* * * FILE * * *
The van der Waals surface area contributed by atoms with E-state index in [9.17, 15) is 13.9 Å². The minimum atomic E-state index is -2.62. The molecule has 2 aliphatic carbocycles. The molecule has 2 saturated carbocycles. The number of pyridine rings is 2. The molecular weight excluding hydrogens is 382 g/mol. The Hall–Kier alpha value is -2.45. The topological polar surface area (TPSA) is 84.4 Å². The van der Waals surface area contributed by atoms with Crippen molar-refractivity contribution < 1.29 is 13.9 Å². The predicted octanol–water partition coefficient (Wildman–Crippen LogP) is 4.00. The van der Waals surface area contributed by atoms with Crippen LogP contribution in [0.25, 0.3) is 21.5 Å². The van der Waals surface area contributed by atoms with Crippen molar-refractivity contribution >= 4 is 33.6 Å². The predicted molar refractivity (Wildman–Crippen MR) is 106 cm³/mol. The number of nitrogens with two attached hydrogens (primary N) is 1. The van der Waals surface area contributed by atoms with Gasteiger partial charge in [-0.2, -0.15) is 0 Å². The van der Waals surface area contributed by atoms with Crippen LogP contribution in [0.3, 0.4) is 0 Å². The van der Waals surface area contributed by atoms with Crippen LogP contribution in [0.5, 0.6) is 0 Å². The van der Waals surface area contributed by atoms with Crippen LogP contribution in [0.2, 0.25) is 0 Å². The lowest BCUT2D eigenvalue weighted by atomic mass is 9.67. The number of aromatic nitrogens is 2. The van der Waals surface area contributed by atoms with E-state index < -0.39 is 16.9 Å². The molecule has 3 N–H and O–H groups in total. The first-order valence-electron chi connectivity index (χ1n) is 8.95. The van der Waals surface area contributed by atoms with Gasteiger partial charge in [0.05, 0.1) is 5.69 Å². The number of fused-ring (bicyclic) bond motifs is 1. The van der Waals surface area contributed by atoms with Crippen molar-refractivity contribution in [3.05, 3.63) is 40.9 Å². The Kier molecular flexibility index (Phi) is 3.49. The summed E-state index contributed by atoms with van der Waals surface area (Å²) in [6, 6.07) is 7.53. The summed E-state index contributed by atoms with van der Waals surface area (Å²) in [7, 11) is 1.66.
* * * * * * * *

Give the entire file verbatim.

The van der Waals surface area contributed by atoms with E-state index in [9.17, 15) is 13.9 Å². The minimum atomic E-state index is -2.62. The molecule has 2 aliphatic carbocycles. The molecule has 2 saturated carbocycles. The number of pyridine rings is 2. The molecular weight excluding hydrogens is 382 g/mol. The Hall–Kier alpha value is -2.45. The topological polar surface area (TPSA) is 84.4 Å². The van der Waals surface area contributed by atoms with Crippen molar-refractivity contribution < 1.29 is 13.9 Å². The predicted octanol–water partition coefficient (Wildman–Crippen LogP) is 4.00. The van der Waals surface area contributed by atoms with Crippen LogP contribution in [0.25, 0.3) is 21.5 Å². The van der Waals surface area contributed by atoms with Crippen molar-refractivity contribution >= 4 is 33.6 Å². The predicted molar refractivity (Wildman–Crippen MR) is 106 cm³/mol. The number of nitrogens with two attached hydrogens (primary N) is 1. The van der Waals surface area contributed by atoms with Gasteiger partial charge in [-0.2, -0.15) is 0 Å². The van der Waals surface area contributed by atoms with Crippen LogP contribution in [0.3, 0.4) is 0 Å². The van der Waals surface area contributed by atoms with Crippen LogP contribution in [0.5, 0.6) is 0 Å². The van der Waals surface area contributed by atoms with Crippen LogP contribution in [0.2, 0.25) is 0 Å². The lowest BCUT2D eigenvalue weighted by atomic mass is 9.67. The number of aromatic nitrogens is 2. The van der Waals surface area contributed by atoms with E-state index < -0.39 is 16.9 Å². The molecule has 3 N–H and O–H groups in total. The first-order valence-electron chi connectivity index (χ1n) is 8.95. The van der Waals surface area contributed by atoms with Gasteiger partial charge in [0.05, 0.1) is 5.69 Å². The number of fused-ring (bicyclic) bond motifs is 1. The van der Waals surface area contributed by atoms with Crippen molar-refractivity contribution in [3.05, 3.63) is 40.9 Å². The Kier molecular flexibility index (Phi) is 3.49. The summed E-state index contributed by atoms with van der Waals surface area (Å²) in [6, 6.07) is 7.53. The summed E-state index contributed by atoms with van der Waals surface area (Å²) in [7, 11) is 1.66.